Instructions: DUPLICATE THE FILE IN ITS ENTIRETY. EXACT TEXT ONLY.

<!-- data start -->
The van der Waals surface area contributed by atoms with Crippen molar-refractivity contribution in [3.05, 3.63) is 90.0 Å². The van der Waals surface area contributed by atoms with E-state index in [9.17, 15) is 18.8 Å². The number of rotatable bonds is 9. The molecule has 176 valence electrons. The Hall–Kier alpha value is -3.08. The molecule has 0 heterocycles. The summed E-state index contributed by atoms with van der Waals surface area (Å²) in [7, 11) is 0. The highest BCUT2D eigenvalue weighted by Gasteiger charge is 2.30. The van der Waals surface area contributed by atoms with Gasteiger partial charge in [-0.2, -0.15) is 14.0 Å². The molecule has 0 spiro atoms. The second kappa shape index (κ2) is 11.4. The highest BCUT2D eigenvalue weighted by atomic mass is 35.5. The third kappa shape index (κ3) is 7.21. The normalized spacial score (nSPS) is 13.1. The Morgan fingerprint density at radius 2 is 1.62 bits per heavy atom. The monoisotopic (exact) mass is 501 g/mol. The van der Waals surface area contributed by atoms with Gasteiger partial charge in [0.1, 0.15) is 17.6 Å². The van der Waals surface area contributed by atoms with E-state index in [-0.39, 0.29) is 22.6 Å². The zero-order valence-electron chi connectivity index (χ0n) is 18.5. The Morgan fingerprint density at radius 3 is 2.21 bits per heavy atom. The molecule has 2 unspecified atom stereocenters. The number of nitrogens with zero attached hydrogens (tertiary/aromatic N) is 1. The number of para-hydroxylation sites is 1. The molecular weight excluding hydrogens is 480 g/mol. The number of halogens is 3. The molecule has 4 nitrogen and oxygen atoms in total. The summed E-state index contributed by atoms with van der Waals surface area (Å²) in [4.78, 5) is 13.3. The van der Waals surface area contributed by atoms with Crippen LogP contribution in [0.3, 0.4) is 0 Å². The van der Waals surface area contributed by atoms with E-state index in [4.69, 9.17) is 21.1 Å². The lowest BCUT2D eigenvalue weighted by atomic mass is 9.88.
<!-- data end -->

The van der Waals surface area contributed by atoms with Crippen molar-refractivity contribution in [3.05, 3.63) is 90.0 Å². The van der Waals surface area contributed by atoms with E-state index in [9.17, 15) is 18.8 Å². The number of rotatable bonds is 9. The molecule has 176 valence electrons. The Hall–Kier alpha value is -3.08. The molecule has 0 heterocycles. The summed E-state index contributed by atoms with van der Waals surface area (Å²) in [7, 11) is 0. The highest BCUT2D eigenvalue weighted by Gasteiger charge is 2.30. The van der Waals surface area contributed by atoms with Gasteiger partial charge in [-0.2, -0.15) is 14.0 Å². The molecule has 0 spiro atoms. The second kappa shape index (κ2) is 11.4. The highest BCUT2D eigenvalue weighted by atomic mass is 35.5. The third kappa shape index (κ3) is 7.21. The normalized spacial score (nSPS) is 13.1. The Morgan fingerprint density at radius 2 is 1.62 bits per heavy atom. The monoisotopic (exact) mass is 501 g/mol. The van der Waals surface area contributed by atoms with Gasteiger partial charge in [0.1, 0.15) is 17.6 Å². The van der Waals surface area contributed by atoms with E-state index in [-0.39, 0.29) is 22.6 Å². The zero-order valence-electron chi connectivity index (χ0n) is 18.5. The Morgan fingerprint density at radius 3 is 2.21 bits per heavy atom. The molecule has 2 unspecified atom stereocenters. The number of nitrogens with zero attached hydrogens (tertiary/aromatic N) is 1. The number of para-hydroxylation sites is 1. The molecular weight excluding hydrogens is 480 g/mol. The number of halogens is 3. The molecule has 4 nitrogen and oxygen atoms in total. The summed E-state index contributed by atoms with van der Waals surface area (Å²) in [4.78, 5) is 13.3. The van der Waals surface area contributed by atoms with Crippen LogP contribution in [0.3, 0.4) is 0 Å². The van der Waals surface area contributed by atoms with E-state index in [4.69, 9.17) is 21.1 Å². The lowest BCUT2D eigenvalue weighted by atomic mass is 9.88.